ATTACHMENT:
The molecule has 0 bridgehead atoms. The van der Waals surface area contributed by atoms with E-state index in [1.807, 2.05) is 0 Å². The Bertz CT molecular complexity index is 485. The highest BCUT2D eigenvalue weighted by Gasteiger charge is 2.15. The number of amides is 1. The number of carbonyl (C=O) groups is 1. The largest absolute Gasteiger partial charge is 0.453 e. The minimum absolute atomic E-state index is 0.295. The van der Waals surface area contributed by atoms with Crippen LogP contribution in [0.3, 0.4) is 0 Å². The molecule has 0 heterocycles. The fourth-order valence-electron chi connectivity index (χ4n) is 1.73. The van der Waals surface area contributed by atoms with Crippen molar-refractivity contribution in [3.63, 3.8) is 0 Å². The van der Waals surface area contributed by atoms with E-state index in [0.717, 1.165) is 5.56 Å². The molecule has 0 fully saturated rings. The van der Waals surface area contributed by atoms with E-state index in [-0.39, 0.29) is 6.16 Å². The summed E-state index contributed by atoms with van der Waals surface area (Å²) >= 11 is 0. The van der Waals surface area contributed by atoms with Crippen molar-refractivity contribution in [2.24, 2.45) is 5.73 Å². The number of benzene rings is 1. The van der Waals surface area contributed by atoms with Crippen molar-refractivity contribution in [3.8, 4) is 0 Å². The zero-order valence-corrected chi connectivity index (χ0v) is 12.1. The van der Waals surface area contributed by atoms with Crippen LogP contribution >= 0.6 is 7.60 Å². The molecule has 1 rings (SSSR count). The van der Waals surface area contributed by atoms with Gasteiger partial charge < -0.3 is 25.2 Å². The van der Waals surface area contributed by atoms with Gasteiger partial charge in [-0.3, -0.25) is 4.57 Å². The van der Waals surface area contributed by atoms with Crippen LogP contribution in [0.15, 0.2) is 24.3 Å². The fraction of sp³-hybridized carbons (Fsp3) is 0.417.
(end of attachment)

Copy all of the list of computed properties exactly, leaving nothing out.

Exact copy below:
The molecule has 0 bridgehead atoms. The van der Waals surface area contributed by atoms with E-state index in [1.807, 2.05) is 0 Å². The Bertz CT molecular complexity index is 485. The highest BCUT2D eigenvalue weighted by Gasteiger charge is 2.15. The number of amides is 1. The number of carbonyl (C=O) groups is 1. The largest absolute Gasteiger partial charge is 0.453 e. The minimum absolute atomic E-state index is 0.295. The van der Waals surface area contributed by atoms with Crippen LogP contribution in [0.3, 0.4) is 0 Å². The molecule has 0 heterocycles. The fourth-order valence-electron chi connectivity index (χ4n) is 1.73. The van der Waals surface area contributed by atoms with Crippen molar-refractivity contribution in [3.63, 3.8) is 0 Å². The van der Waals surface area contributed by atoms with E-state index in [0.717, 1.165) is 5.56 Å². The molecule has 0 fully saturated rings. The van der Waals surface area contributed by atoms with E-state index in [-0.39, 0.29) is 6.16 Å². The summed E-state index contributed by atoms with van der Waals surface area (Å²) >= 11 is 0. The van der Waals surface area contributed by atoms with Crippen molar-refractivity contribution in [2.24, 2.45) is 5.73 Å². The number of benzene rings is 1. The van der Waals surface area contributed by atoms with Crippen molar-refractivity contribution in [3.8, 4) is 0 Å². The zero-order valence-corrected chi connectivity index (χ0v) is 12.1. The van der Waals surface area contributed by atoms with Crippen LogP contribution >= 0.6 is 7.60 Å². The molecule has 1 rings (SSSR count). The van der Waals surface area contributed by atoms with Gasteiger partial charge < -0.3 is 25.2 Å². The van der Waals surface area contributed by atoms with Gasteiger partial charge in [-0.3, -0.25) is 4.57 Å². The van der Waals surface area contributed by atoms with Crippen LogP contribution in [0.15, 0.2) is 24.3 Å². The fraction of sp³-hybridized carbons (Fsp3) is 0.417.